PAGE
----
Hidden Valley Camp hosts an extensive Cooking Program in what was once the camp’s main kitchen facility. Campers make use of professional equipment as well as recipes from all over (offerings have included Greek Cuisine, Southern Cooking, Vegan Recipes and more). And of course these young people and their instructors have access to loads of food!
As you can imagine, with everything from olives to chocolate in the inventory, by day’s end, we are never quite sure which ingredients will be in plentiful supply and what items might be on the list for the next shopping run. The last culinary class of each day is Iron Chef, inspired by the TV show, and a great means to use up any items which the kitchen has in too great a quantity.
This last class of the day is divided into two teams of four campers, each with a counselor/instructor to assist. These groups have 60 minutes to create something with the kitchen’s excess avocado, coconut, lemon, Swiss cheese, or noodles. And then their proud moment arrives when they present their creations to the entire community at camp meeting here prior to dinner. And who is the lucky person who samples each of these daily delights? Why none other than me, the camp director!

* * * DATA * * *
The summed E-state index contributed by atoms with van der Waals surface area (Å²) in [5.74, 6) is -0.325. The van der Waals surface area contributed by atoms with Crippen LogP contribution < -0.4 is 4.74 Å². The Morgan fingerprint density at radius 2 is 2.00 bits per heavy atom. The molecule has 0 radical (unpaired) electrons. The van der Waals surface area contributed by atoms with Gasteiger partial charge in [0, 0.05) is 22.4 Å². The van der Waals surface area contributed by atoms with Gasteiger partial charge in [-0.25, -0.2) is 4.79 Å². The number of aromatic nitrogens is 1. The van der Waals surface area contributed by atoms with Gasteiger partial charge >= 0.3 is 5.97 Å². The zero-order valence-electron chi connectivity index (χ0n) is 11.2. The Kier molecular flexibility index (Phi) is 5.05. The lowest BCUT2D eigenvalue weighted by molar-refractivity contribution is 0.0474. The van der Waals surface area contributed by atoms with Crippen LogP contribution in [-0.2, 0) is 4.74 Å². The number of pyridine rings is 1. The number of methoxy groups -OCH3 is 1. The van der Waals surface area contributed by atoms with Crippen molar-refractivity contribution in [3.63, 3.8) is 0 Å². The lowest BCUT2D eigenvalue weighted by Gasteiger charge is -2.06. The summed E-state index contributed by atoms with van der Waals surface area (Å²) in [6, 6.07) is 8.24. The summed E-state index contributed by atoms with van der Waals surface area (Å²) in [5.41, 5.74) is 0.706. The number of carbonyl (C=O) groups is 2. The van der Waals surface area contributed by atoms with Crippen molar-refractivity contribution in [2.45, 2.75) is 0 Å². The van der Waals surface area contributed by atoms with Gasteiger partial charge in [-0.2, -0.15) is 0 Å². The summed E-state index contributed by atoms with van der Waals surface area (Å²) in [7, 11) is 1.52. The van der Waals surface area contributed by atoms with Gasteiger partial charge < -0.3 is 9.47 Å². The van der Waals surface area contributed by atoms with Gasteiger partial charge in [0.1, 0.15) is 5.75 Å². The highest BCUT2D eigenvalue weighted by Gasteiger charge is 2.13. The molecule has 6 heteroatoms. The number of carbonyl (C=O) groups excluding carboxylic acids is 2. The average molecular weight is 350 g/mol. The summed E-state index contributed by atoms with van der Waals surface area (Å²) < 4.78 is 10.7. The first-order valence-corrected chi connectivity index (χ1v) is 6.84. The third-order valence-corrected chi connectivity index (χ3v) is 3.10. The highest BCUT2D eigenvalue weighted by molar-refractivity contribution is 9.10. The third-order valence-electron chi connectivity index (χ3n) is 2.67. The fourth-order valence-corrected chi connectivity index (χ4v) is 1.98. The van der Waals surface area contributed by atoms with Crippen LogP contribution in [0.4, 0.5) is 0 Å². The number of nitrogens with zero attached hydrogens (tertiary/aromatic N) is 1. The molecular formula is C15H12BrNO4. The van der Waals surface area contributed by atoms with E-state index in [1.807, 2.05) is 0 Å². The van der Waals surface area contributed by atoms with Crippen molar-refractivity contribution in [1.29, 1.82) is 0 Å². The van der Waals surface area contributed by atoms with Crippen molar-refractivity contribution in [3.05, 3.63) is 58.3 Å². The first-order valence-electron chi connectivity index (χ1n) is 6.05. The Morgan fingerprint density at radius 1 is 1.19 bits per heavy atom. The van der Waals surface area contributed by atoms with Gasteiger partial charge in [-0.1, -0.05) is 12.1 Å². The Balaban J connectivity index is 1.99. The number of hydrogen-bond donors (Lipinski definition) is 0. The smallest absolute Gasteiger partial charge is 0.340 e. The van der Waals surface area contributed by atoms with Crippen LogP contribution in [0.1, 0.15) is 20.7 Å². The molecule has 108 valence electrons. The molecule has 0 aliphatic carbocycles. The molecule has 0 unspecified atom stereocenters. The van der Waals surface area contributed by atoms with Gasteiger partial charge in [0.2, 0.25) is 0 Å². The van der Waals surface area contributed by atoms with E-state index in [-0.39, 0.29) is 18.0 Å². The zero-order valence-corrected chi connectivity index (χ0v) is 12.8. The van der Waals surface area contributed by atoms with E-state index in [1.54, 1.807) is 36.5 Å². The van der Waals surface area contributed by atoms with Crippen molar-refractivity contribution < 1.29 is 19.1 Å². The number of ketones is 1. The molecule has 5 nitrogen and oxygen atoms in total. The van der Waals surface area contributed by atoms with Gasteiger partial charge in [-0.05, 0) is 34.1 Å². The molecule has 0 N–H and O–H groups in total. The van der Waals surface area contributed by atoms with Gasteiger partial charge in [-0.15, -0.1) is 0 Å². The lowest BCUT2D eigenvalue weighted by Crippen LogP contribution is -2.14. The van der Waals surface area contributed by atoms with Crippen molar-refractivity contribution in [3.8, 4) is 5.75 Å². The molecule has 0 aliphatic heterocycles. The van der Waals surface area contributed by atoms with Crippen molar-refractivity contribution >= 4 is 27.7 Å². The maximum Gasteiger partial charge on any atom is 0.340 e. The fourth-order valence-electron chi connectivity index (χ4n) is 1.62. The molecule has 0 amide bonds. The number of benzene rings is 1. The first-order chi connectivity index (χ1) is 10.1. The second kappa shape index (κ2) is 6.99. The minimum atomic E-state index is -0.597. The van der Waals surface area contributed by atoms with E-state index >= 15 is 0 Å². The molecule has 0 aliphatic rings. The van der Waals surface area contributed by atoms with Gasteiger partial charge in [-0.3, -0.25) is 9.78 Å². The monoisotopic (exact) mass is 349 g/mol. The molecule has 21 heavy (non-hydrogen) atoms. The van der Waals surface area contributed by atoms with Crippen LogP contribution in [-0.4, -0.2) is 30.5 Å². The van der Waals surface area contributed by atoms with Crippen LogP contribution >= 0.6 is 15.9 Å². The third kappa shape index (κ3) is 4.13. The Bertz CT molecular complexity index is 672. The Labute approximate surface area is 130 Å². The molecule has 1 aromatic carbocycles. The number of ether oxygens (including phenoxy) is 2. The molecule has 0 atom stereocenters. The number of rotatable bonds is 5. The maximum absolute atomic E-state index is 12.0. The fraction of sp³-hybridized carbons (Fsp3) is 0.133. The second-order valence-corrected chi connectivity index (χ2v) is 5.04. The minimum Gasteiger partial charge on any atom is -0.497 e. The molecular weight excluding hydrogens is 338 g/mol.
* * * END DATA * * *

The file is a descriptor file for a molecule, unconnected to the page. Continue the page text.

The group announces the “secret ingredient” and then it’s time for me to sample their creations and pick the day’s winner. Over the years, I have stood in front of the group and had the pleasure of eating improvised sticky buns and stir fries, puddings and pies, tacos and taffies, many of them quite tasty and a tribute to the clever, creative staff and campers at Hidden Valley.
Finally, the last day of the session comes along when cleaning out the campers’ large walk-in fridge is an even more crucial task. On that day, Iron Chef campers create “The Good, The Bad, and the Ugly,” three food items in plentiful supply to be eaten by all the key staff at camp. We are asked to guess ahead of time which item is which. It’s a piece of cake (haha) to sort out the “ugly” offering initially but only our poor suffering taste buds can determine which items are meant to be “good” or “bad.”
All in a day’s work and generally more pleasant than a pie in the face!
Talk to Laurie, our Maine Campcierge™, about choosing the right camp for your child and what to do in Maine.